R. Timothy (Tim) Hunt

Getting In and Out of Mitosis (Lecture + Discussion)


Abstract

The process of mitosis involves a comprehensive reorganisation of the cell: chromosomes condense, the nuclear envelope breaks down, the mitotic spindle is assembled, cells round up and release their ties to the substrate and so on and so forth. This reorganisation is triggered by the activation of a protein kinase called Cyclin-Dependent Kinase 1 (CDK1). The end of mitosis is marked by the proteolysis of the cyclin subunit of CDK1, which terminates kinase activity. At this point, the phosphate moeities that altered the properties of hundreds of proteins to bring about the cellular reorganisation are removed by protein phosphatases.

We recently began to pay attention to the control of these protein phosphatases, conscious that it was quite likely that they were shut off as cells enter mitosis, and reactivated when mitosis is complete, allowing return to interphase. It is difficult to see how proteins could be fully phosphorylated if both kinases and phosphatases were simultaneously active (much as a wash basin requires not only turning on the water taps, but also putting in the plug, if it is to be filled).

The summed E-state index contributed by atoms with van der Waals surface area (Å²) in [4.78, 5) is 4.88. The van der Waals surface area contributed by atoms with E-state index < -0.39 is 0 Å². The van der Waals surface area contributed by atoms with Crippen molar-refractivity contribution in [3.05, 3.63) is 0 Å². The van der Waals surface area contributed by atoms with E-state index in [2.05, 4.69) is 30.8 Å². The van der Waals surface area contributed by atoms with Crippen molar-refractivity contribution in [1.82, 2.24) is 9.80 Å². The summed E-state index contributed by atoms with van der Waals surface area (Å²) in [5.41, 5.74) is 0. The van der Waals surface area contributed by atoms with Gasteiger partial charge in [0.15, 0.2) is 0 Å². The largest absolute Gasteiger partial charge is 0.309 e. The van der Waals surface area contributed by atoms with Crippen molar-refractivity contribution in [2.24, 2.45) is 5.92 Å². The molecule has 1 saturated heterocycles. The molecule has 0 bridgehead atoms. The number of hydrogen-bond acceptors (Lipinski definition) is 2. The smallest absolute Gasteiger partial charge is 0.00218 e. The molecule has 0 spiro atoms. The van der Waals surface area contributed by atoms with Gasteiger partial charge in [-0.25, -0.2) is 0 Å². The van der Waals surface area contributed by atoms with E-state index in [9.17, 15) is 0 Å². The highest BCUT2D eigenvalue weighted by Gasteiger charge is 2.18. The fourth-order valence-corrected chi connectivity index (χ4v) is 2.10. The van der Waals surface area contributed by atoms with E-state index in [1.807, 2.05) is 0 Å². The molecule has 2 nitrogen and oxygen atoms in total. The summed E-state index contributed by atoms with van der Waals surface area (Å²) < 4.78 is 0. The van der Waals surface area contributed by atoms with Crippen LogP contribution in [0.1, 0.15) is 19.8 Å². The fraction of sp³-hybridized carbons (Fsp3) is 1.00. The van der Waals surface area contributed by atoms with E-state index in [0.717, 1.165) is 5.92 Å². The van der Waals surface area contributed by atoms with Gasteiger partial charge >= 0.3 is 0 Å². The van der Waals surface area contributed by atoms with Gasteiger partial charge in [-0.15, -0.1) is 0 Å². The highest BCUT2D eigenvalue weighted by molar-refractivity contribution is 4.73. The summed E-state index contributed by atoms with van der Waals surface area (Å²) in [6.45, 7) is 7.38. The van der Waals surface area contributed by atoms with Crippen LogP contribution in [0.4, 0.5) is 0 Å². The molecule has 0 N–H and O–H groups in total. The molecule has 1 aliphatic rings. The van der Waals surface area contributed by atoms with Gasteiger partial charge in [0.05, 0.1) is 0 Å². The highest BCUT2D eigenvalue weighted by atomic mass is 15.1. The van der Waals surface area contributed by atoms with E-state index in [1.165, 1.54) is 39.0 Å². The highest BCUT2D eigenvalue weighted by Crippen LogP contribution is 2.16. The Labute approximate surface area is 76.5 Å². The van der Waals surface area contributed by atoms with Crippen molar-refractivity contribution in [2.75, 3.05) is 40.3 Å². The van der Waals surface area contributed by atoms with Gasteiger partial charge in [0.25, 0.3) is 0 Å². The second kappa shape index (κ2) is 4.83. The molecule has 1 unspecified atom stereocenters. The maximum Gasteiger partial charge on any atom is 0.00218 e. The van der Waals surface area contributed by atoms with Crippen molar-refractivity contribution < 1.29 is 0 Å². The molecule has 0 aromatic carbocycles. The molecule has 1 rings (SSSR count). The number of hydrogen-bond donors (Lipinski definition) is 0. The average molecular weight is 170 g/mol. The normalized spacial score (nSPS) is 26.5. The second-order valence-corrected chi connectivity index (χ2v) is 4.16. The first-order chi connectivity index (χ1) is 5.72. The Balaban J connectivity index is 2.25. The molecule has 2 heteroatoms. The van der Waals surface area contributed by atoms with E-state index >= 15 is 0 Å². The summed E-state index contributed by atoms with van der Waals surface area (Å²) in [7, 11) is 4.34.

It emerged that at least one important protein phosphatase in the PP2A family was completely shut off in mitosis. Depletion of this particular phosphatase accelerated entry into mitosis, and blocked exit from mitosis. We have discovered how this phosphatase is regulated. It entails binding a small inhibitor protein that is phosphorylated by a protein kinase called greatwall, itself a substrate of CDK1.
I will explain how we found this out, and discuss the role of this particular control mechanism in the control of mitosis


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